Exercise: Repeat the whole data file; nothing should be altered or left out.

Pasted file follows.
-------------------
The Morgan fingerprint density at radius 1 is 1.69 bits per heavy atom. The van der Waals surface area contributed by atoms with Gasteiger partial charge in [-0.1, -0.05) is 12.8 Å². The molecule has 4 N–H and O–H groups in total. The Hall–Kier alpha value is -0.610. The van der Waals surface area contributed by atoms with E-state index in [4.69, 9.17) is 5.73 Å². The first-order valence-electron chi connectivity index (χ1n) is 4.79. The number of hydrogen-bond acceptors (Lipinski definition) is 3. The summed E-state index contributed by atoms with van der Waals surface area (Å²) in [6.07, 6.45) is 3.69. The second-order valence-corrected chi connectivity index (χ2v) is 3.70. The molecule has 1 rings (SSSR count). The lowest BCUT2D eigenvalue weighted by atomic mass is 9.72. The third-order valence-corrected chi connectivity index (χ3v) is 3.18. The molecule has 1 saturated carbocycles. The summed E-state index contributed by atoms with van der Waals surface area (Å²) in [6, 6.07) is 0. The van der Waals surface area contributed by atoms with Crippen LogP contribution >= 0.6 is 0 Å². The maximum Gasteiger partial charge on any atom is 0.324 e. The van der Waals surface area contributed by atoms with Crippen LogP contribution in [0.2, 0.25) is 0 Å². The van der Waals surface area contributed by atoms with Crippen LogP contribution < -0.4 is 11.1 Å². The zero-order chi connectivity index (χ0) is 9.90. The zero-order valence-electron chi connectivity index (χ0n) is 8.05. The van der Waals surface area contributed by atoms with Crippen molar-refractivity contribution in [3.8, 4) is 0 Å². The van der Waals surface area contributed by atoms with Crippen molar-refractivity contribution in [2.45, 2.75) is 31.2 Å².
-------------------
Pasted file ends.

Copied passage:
The Morgan fingerprint density at radius 1 is 1.69 bits per heavy atom. The van der Waals surface area contributed by atoms with Gasteiger partial charge in [-0.1, -0.05) is 12.8 Å². The molecule has 4 N–H and O–H groups in total. The Hall–Kier alpha value is -0.610. The van der Waals surface area contributed by atoms with E-state index in [4.69, 9.17) is 5.73 Å². The first-order valence-electron chi connectivity index (χ1n) is 4.79. The number of hydrogen-bond acceptors (Lipinski definition) is 3. The summed E-state index contributed by atoms with van der Waals surface area (Å²) in [6.07, 6.45) is 3.69. The second-order valence-corrected chi connectivity index (χ2v) is 3.70. The molecule has 1 rings (SSSR count). The lowest BCUT2D eigenvalue weighted by atomic mass is 9.72. The third-order valence-corrected chi connectivity index (χ3v) is 3.18. The molecule has 1 saturated carbocycles. The summed E-state index contributed by atoms with van der Waals surface area (Å²) in [6, 6.07) is 0. The van der Waals surface area contributed by atoms with Crippen LogP contribution >= 0.6 is 0 Å². The maximum Gasteiger partial charge on any atom is 0.324 e. The van der Waals surface area contributed by atoms with Crippen LogP contribution in [0.2, 0.25) is 0 Å². The van der Waals surface area contributed by atoms with Crippen LogP contribution < -0.4 is 11.1 Å². The zero-order chi connectivity index (χ0) is 9.90. The zero-order valence-electron chi connectivity index (χ0n) is 8.05. The van der Waals surface area contributed by atoms with Crippen molar-refractivity contribution in [3.8, 4) is 0 Å². The van der Waals surface area contributed by atoms with Crippen molar-refractivity contribution in [2.45, 2.75) is 31.2 Å².